And the creativity isn’t limited to a single city. Breweries, cider mills, and distilleries like Citizen Cider, Zero Gravity, Foam, and Mad River Distillers have elevated Vermont to Napa Valley, but for beer. Case in point: The Alchemist’s Heady Topper, hailing from Stowe, is one of the highest-rated beers in the world, commanding a following so intense that people will drive hundreds of miles and wait in line for hours just to pick up a case. Just two per customer, thank you. Fresh from the brewery, the suds sell out in minutes.
Come for the scenery, stay for the shops
With retail open back up to 50-percent capacity, small Vermont towns like Manchester, Woodstock, Stowe, and Montpelier — the smallest state capital in the U.S. — are ready to be discovered. Take the scenic byways into any of these towns, and you’ll discover a mixture of historic general stores that stock outdoor clothing and camp gear and everything plaid; cozy coffee shops that serve local roasts like Carrier Coffee and 802 (named after the state’s only zip code); artist-woven fashion, leathercraft goods, and unusual antiques; hip bookstores like Bear Pond Books in Montpelier or Northshire Bookstore in Manchester; and plenty of chocolate that’s yours for the sampling. These places hold a level of charm that far surpasses their population counts.
Vermont does have guidelines in place to ensure safe travel to and from the state, including a certification of compliance for hotel stays. Once that’s sorted, you’re in for a treat: Vermont’s hotels run the gamut from rustic to ultra-modern, all offering a fresh change of pace. In Burlington, the modernist rooms at the boutique Hotel Vermont tower over Lake Champlain. It’s a great vantage point for guests to try and spot Champ. At the other end of the state, the grand Equinox Resort in Manchester has a lineage dating to 1769 as a hangout with revolutionaries such as Ethan Allen. If they were around today, after defeating the British at Fort Ticonderoga they could partake in activities as diverse as world-class golf, wildlife encounters, and an off-road driving course behind the wheel of SUVs.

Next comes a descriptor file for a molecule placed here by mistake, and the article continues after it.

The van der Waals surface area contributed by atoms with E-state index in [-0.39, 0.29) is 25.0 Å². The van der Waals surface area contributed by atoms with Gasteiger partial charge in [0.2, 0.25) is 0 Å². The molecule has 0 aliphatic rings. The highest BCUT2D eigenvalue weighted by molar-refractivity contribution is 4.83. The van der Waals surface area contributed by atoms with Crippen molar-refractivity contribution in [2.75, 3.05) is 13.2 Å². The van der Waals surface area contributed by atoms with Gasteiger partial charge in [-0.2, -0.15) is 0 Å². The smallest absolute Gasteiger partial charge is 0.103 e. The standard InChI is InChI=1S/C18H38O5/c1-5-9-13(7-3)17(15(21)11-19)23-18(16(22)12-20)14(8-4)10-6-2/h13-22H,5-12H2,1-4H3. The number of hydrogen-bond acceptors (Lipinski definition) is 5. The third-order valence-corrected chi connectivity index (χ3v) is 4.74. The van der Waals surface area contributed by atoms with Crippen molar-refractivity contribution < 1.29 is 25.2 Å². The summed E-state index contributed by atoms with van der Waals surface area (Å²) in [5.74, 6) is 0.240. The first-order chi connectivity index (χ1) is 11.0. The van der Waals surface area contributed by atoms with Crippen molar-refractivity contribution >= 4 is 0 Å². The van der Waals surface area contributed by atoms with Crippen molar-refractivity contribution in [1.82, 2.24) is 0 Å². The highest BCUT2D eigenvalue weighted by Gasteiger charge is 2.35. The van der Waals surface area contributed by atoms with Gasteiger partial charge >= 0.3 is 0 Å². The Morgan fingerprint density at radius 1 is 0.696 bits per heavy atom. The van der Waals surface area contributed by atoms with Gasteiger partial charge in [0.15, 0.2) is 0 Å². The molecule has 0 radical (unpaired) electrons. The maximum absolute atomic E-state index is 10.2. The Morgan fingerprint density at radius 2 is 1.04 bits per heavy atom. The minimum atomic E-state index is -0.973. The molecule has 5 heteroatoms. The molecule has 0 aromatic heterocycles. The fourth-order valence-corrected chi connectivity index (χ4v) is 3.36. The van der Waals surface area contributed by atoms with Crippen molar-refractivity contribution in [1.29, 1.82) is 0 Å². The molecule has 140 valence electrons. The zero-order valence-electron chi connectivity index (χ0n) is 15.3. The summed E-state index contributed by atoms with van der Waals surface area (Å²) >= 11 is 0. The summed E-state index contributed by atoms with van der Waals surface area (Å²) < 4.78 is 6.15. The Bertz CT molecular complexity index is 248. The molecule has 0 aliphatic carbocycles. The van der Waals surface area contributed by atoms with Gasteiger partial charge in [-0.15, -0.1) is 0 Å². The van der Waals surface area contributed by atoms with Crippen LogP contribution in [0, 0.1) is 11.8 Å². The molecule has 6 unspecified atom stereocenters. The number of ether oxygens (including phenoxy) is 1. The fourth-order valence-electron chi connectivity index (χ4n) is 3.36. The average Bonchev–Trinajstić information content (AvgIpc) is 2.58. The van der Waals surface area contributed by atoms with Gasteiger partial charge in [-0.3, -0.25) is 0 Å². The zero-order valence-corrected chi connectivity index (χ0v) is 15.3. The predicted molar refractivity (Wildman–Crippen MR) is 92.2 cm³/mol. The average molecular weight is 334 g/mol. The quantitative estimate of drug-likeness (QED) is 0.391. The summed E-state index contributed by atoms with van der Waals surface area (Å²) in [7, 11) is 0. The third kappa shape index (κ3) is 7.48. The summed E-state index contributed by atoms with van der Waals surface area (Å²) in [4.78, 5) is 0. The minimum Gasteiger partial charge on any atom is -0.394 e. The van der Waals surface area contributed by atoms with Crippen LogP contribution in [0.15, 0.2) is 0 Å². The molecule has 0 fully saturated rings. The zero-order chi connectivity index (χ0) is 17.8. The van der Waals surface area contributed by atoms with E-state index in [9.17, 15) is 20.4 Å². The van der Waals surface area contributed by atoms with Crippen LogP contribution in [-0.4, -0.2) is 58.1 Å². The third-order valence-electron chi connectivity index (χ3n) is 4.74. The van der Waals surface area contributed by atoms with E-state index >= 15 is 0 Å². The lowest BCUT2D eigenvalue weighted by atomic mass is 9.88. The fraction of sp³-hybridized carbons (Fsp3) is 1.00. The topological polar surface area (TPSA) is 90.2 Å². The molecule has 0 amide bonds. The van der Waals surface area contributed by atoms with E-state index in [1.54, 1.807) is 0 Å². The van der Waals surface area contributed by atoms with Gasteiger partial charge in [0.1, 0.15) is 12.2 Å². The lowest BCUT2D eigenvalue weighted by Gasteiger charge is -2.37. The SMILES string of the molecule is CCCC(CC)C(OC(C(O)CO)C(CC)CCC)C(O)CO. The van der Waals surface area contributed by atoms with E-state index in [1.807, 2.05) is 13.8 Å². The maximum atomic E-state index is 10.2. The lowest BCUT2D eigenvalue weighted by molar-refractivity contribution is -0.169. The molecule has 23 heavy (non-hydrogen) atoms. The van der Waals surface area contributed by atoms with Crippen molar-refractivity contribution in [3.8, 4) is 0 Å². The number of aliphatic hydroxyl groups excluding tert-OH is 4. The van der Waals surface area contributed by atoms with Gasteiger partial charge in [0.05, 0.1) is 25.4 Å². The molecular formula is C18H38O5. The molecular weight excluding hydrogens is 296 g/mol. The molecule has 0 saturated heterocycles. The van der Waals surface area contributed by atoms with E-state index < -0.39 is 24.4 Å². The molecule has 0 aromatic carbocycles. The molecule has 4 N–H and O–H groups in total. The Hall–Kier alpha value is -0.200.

Fresh air, fresh snow, and plenty of space
The activities don’t end after the leaves fall. With reduced capacity in restaurants, but full hospitality at hotels, Vermont’s most famed ski resorts look forward to welcoming those who need an escape.
What’s a more socially distanced activity than racing down the slopes? Vermont and winter go hand-in-hand, at iconic places like Stowe Mountain Resort, at Mount Mansfield, Vermont’s tallest peak. Or Mad River Glen, one of the oldest and most challenging ski areas in the world, whose Single Chair lift first installed in 1947 helped earn it a place on the National Register of Historic Places. That’s how seriously Vermonters take their winter sports — up and down the length of the state, the sometimes-unpredictable New England weather plus the rocky Alpine terrain makes for some of the best skiing and snowboarding in the country.
Even the von Trapps of The Sound of Music fame sought out Vermont as a place of escape. If that’s not a rousing approval of the space, charm, quiet and calm of the Green Mountains, then this is worth mentioning: once the burgeoning family of cinematic fame arrived to these shores, touring the country as the von Trapp Family Singers, they eventually settled outside of Stowe and built a hotel and brewery. Food, drink, and hospitality: it’s always been here, just waiting to be discovered.
Want to learn more about Vermont? Discover what makes the state a place all its own.